“With warmer weather, mosquitoes fly more and bite more. And warmth amplifies the infectivity and replication of the virus,” said Robert Haley, director of epidemiology at the University of Texas Southwestern Medical Center and co-author of a major study on the 2012 outbreak. “If everything else stays the same, you could predict that a warmer climate makes things worse.”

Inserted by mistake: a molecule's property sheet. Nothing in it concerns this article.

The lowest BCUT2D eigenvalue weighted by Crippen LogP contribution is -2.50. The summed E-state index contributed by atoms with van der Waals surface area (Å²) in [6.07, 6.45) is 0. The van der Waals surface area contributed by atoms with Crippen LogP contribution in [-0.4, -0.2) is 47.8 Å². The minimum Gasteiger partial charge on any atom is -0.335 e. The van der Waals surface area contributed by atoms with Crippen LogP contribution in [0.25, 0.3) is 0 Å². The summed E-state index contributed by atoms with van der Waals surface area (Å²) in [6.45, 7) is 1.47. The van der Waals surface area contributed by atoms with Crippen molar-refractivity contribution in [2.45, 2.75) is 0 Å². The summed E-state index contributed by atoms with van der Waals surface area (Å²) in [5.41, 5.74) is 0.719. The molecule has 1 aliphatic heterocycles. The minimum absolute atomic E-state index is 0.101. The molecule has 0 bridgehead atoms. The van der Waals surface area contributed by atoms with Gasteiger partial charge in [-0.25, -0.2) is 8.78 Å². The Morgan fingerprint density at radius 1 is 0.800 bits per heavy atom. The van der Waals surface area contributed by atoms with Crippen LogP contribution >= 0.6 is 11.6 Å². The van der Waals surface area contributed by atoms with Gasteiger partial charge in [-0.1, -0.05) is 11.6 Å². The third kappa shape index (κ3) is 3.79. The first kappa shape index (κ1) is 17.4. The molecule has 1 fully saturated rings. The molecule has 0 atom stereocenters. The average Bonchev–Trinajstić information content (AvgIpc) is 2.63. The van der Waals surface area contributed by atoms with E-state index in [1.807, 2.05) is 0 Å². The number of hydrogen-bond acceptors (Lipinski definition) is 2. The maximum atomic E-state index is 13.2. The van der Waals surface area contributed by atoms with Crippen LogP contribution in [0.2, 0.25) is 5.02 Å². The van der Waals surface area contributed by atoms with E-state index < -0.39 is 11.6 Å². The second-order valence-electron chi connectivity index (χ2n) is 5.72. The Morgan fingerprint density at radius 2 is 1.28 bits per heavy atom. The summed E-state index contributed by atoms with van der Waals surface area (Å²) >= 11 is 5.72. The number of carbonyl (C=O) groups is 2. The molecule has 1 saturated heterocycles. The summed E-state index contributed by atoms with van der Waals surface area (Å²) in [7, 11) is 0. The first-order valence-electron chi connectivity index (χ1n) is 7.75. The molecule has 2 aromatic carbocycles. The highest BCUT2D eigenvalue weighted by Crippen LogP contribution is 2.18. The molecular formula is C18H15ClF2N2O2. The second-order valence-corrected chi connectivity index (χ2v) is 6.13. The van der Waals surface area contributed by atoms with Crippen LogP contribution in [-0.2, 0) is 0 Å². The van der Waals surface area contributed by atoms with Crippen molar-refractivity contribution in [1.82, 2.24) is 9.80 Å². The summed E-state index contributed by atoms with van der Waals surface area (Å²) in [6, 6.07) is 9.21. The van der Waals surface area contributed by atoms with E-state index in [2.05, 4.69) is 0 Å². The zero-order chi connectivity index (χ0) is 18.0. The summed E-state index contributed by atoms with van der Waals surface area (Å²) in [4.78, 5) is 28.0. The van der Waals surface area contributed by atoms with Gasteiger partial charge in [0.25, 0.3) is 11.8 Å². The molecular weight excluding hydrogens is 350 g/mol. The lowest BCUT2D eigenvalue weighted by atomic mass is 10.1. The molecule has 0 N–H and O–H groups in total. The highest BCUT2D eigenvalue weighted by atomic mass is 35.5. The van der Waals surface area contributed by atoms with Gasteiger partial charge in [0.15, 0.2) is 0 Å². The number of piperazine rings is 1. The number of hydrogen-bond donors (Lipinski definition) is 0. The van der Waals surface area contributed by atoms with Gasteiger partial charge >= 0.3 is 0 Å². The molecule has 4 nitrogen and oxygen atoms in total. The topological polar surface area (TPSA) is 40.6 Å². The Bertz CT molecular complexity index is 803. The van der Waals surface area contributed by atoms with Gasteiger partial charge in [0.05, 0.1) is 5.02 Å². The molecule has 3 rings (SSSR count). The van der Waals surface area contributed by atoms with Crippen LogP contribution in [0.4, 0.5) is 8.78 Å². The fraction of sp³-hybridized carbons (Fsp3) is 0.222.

The Dallas epidemic underscored long-held concerns about a facet of climate change that strikes closest to home for millions of people across the U.S. heartland. Many of the predicted consequences of global warming – such as rising sea levels and more powerful storms – can seem remote, separated by time and geography from the daily concerns of most Americans.